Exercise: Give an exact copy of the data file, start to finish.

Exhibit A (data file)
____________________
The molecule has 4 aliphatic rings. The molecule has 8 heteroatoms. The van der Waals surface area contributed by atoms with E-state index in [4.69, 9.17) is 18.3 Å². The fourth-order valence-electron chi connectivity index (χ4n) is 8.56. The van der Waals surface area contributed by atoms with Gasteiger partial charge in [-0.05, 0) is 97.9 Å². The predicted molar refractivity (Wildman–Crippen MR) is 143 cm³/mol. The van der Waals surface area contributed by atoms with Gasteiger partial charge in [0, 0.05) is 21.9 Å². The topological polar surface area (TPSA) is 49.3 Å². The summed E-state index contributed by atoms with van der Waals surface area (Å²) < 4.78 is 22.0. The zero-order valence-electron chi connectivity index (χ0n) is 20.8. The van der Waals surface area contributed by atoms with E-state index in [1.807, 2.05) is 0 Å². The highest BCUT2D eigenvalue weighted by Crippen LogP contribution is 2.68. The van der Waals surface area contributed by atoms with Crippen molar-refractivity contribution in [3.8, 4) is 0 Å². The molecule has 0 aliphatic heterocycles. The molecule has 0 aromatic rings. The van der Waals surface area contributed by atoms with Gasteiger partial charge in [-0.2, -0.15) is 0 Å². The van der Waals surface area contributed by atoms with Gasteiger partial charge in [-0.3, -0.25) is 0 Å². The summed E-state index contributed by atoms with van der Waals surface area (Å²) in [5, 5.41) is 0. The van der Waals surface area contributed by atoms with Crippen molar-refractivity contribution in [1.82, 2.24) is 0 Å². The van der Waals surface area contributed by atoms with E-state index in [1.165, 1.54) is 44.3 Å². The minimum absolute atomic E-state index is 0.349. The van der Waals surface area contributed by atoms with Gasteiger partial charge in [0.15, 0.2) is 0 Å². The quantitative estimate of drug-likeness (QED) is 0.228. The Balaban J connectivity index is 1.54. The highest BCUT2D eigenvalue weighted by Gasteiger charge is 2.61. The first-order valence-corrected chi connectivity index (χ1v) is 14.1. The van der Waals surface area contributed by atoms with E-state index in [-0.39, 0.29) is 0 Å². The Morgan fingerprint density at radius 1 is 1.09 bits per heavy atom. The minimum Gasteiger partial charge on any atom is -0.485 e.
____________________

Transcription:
The molecule has 4 aliphatic rings. The molecule has 8 heteroatoms. The van der Waals surface area contributed by atoms with E-state index in [4.69, 9.17) is 18.3 Å². The fourth-order valence-electron chi connectivity index (χ4n) is 8.56. The van der Waals surface area contributed by atoms with Gasteiger partial charge in [-0.05, 0) is 97.9 Å². The predicted molar refractivity (Wildman–Crippen MR) is 143 cm³/mol. The van der Waals surface area contributed by atoms with Gasteiger partial charge in [0, 0.05) is 21.9 Å². The topological polar surface area (TPSA) is 49.3 Å². The summed E-state index contributed by atoms with van der Waals surface area (Å²) < 4.78 is 22.0. The zero-order valence-electron chi connectivity index (χ0n) is 20.8. The van der Waals surface area contributed by atoms with E-state index in [1.807, 2.05) is 0 Å². The highest BCUT2D eigenvalue weighted by Crippen LogP contribution is 2.68. The van der Waals surface area contributed by atoms with Crippen molar-refractivity contribution in [3.8, 4) is 0 Å². The molecule has 0 aliphatic heterocycles. The molecule has 0 aromatic rings. The van der Waals surface area contributed by atoms with Gasteiger partial charge in [-0.2, -0.15) is 0 Å². The van der Waals surface area contributed by atoms with Gasteiger partial charge in [-0.3, -0.25) is 0 Å². The summed E-state index contributed by atoms with van der Waals surface area (Å²) in [5, 5.41) is 0. The van der Waals surface area contributed by atoms with Crippen molar-refractivity contribution in [1.82, 2.24) is 0 Å². The van der Waals surface area contributed by atoms with E-state index in [1.165, 1.54) is 44.3 Å². The minimum absolute atomic E-state index is 0.349. The van der Waals surface area contributed by atoms with Gasteiger partial charge in [0.15, 0.2) is 0 Å². The quantitative estimate of drug-likeness (QED) is 0.228. The Balaban J connectivity index is 1.54. The highest BCUT2D eigenvalue weighted by Gasteiger charge is 2.61. The first-order valence-corrected chi connectivity index (χ1v) is 14.1. The van der Waals surface area contributed by atoms with E-state index in [-0.39, 0.29) is 0 Å². The Morgan fingerprint density at radius 1 is 1.09 bits per heavy atom. The minimum Gasteiger partial charge on any atom is -0.485 e.